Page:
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"Star Trek" All Our Yesterdays (TV Episode 1969) Poster

(TV Series)

(1969)

Trivia

This is the only episode of TOS not to feature any scenes set aboard the Enterprise.
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The name of the librarian Mr. Atoz is a play on the phrase "A to Z". Author Jean Lisette Aroeste was a UCLA librarian at the time she wrote this script.
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The name of the device, the Atavachron, is quite a descriptive one. "Atavus" is Latin for "... (an) ancestor or ancestral type from which a character is assumed to be inherited", and "chron" is Latin for time, so, in essence, an Atavachron is a device which can send you to an ancestral place, of any time period.
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The title is taken from "Macbeth" by William Shakespeare, Act 5, Scene 5: The title character speaks "Tomorrow, and tomorrow, and tomorrow, / Creeps in this petty pace from day to day / To the last syllable of recorded time, / And all our yesterdays have lighted fools / The way to dusty death."
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Sulu, Uhura, and Chekov do not appear in this episode. Scotty does not appear on screen but has several voice-over lines. In no other episode are only three regular members of the crew seen in person.
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There were two highly successful sequel books, "Yesterday's Son" and "Time for Yesterday", both by A.C. Crispin.
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The Atavachron computer used by Mr. Atoz is the same one as used by Gary Seven in Star Trek: Assignment: Earth (1968).
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According to the stardate this episode is chronologically the last of the series, even though its production number and air date are earlier than Star Trek: Turnabout Intruder (1969). This is therefore the last voyage of the USS Enterprise in the original series. This is also the last time travel episode of the original series.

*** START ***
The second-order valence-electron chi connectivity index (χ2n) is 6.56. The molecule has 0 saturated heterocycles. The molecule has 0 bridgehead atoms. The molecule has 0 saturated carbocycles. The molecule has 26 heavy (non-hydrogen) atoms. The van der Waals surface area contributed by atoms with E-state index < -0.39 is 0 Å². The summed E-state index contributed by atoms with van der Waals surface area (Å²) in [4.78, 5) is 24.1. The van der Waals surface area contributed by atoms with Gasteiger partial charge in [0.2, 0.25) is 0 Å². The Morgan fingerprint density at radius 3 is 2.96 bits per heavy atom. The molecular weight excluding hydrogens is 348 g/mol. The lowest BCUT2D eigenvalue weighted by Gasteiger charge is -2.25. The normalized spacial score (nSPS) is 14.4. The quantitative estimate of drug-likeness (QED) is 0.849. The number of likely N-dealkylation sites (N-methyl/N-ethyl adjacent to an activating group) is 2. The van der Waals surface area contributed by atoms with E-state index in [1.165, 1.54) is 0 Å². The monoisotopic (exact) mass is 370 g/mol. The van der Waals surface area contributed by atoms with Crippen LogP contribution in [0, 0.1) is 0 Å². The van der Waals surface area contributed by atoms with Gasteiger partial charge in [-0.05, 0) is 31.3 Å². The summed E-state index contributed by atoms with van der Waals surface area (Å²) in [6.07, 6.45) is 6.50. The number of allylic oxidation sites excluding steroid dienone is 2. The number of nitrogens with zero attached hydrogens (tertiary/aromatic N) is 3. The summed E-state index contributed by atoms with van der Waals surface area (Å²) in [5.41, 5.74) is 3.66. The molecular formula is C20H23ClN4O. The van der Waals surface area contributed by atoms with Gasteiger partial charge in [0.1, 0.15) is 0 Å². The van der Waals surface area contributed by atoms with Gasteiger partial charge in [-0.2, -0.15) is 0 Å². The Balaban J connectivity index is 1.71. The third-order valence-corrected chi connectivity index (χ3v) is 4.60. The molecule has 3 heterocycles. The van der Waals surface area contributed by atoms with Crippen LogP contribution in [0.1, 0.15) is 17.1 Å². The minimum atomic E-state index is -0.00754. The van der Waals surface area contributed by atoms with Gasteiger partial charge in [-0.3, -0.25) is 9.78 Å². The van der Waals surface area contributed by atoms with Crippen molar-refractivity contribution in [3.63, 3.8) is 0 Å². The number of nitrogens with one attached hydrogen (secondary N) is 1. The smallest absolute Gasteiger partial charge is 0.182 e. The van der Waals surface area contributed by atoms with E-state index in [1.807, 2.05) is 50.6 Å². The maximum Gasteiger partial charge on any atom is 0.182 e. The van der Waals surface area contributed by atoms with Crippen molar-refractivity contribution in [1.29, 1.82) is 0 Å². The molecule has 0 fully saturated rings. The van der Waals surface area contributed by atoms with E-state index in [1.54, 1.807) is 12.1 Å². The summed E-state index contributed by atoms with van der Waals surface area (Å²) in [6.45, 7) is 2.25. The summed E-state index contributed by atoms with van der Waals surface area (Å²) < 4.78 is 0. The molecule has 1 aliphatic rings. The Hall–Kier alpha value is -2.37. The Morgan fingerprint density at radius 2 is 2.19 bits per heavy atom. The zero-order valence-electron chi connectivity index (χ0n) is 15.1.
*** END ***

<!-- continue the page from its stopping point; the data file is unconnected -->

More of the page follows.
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Mariette Hartley (Zarabeth) was not allowed to show her belly-button in this episode, despite the appearances of other women's navels in previous episodes. To comment on this censorship, Gene Roddenberry gave Hartley's character two navels in his pilot Genesis II (1973), stating that "the network owed me one."
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Virtuoso jazz fusion guitar legend Alan Holdsworth, a big trek fan has an album named Atavachron. One of the tracks is called All Our Yesterday's. The cover art features Alan in a Star Trek uniform.
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The stock footage showing the endless snow fields on the disc McCoy watches was also used as the surface of Exo III in Star Trek: What Are Little Girls Made Of? (1966).
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The sound effect used for the Atavachron is the experimental time code broadcast by radio stations WWV and WWVH in the 1960s. A time code seems appropriate for a time machine.
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Part of the set depicting the surface of the ice age planet where Spock & McCoy are transported was recycled from the MGM film Ice Station Zebra (1968), made the previous year.
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Scotty's voice is heard over a communicator, but he is never seen in this episode.
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The same wallpaper-like patterned artwork that was defiled in Star Trek: The Cloud Minders (1969) appears here on a smaller canvas hanging in the library behind Kirk when he twists Mr. Atoz's arm to find Spock and McCoy.
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The data storage disks would seem to anticipate DVD's. Another remarkably far-sighted piece of writing from the first version of Star Trek. Nothing like this was even talked about in the late 1960's.
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This episode takes place in 2269, the 17th Century and circa 2700 BC.
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The planet is called Sarpeidon. This is an alternate spelling for the name of "Sarpedon", the name of four different characters from Greek mythology. The first Sarpedon was a son of Zeus and Europa, and brother to the kings Minos and Rhadamanthys. He reportedly became the founding monarch of Lycia, in Asia Minor (Anatolia). The second Sarpedon was a son of Zeus and Laodamia, and a king of Lycia in his own right. He fought in the Trojan War, and was killed in combat by Patroclus. The third Sarpedon was a son of Zeus and Lardane, and a brother of Argus/Argos. The fourth Sarpedon was a son of Poseidon, and prince of a Thracian kingdom. He was killed in combat by his first cousin Heracles (Hercules).
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This is the penultimate episode of the original Star Trek series.
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At 72 years old, actor Ian Wolfe was almost twice William Shatner's age of 38, yet still acquitted himself remarkably well in their on-screen wrestling match, with Mr. Atoz trying to force Kirk through the time portal.
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